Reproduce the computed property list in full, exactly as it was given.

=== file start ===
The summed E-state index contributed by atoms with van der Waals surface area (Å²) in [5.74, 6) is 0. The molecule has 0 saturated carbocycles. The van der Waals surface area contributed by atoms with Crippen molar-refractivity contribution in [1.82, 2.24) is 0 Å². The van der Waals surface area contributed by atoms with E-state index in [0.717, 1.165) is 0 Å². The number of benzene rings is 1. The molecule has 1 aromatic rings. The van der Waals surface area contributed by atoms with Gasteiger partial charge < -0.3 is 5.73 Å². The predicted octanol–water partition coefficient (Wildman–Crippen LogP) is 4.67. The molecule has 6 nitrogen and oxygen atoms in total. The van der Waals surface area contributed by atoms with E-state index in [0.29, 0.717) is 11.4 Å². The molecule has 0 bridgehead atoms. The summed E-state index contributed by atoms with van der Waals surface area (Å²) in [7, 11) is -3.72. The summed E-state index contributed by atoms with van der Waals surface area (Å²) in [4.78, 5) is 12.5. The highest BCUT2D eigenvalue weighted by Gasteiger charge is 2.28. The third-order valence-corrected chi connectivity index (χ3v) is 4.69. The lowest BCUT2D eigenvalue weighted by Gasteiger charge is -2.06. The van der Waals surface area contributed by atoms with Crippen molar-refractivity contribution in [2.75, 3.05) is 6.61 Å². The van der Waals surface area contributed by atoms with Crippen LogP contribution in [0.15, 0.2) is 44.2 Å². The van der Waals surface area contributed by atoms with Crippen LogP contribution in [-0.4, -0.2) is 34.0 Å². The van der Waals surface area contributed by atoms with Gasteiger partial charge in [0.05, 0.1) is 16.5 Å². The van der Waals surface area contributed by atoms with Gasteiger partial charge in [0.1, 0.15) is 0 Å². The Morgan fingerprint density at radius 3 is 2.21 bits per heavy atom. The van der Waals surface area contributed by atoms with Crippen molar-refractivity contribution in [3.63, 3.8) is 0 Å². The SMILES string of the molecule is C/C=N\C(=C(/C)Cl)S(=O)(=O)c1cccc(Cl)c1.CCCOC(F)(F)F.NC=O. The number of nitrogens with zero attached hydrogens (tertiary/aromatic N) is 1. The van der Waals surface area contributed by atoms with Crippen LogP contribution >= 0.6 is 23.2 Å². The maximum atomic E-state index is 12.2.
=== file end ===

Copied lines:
The summed E-state index contributed by atoms with van der Waals surface area (Å²) in [5.74, 6) is 0. The molecule has 0 saturated carbocycles. The van der Waals surface area contributed by atoms with Crippen molar-refractivity contribution in [1.82, 2.24) is 0 Å². The van der Waals surface area contributed by atoms with E-state index in [0.717, 1.165) is 0 Å². The number of benzene rings is 1. The molecule has 1 aromatic rings. The van der Waals surface area contributed by atoms with Gasteiger partial charge < -0.3 is 5.73 Å². The predicted octanol–water partition coefficient (Wildman–Crippen LogP) is 4.67. The molecule has 6 nitrogen and oxygen atoms in total. The van der Waals surface area contributed by atoms with E-state index in [0.29, 0.717) is 11.4 Å². The molecule has 0 bridgehead atoms. The summed E-state index contributed by atoms with van der Waals surface area (Å²) in [7, 11) is -3.72. The summed E-state index contributed by atoms with van der Waals surface area (Å²) in [4.78, 5) is 12.5. The highest BCUT2D eigenvalue weighted by Gasteiger charge is 2.28. The third-order valence-corrected chi connectivity index (χ3v) is 4.69. The lowest BCUT2D eigenvalue weighted by Gasteiger charge is -2.06. The van der Waals surface area contributed by atoms with Crippen molar-refractivity contribution in [2.75, 3.05) is 6.61 Å². The van der Waals surface area contributed by atoms with Crippen LogP contribution in [0.15, 0.2) is 44.2 Å². The van der Waals surface area contributed by atoms with Crippen LogP contribution in [-0.4, -0.2) is 34.0 Å². The van der Waals surface area contributed by atoms with Gasteiger partial charge in [0.05, 0.1) is 16.5 Å². The van der Waals surface area contributed by atoms with Gasteiger partial charge in [0.1, 0.15) is 0 Å². The Morgan fingerprint density at radius 3 is 2.21 bits per heavy atom. The van der Waals surface area contributed by atoms with Crippen molar-refractivity contribution in [3.63, 3.8) is 0 Å². The SMILES string of the molecule is C/C=N\C(=C(/C)Cl)S(=O)(=O)c1cccc(Cl)c1.CCCOC(F)(F)F.NC=O. The number of nitrogens with zero attached hydrogens (tertiary/aromatic N) is 1. The van der Waals surface area contributed by atoms with Crippen LogP contribution >= 0.6 is 23.2 Å². The maximum atomic E-state index is 12.2.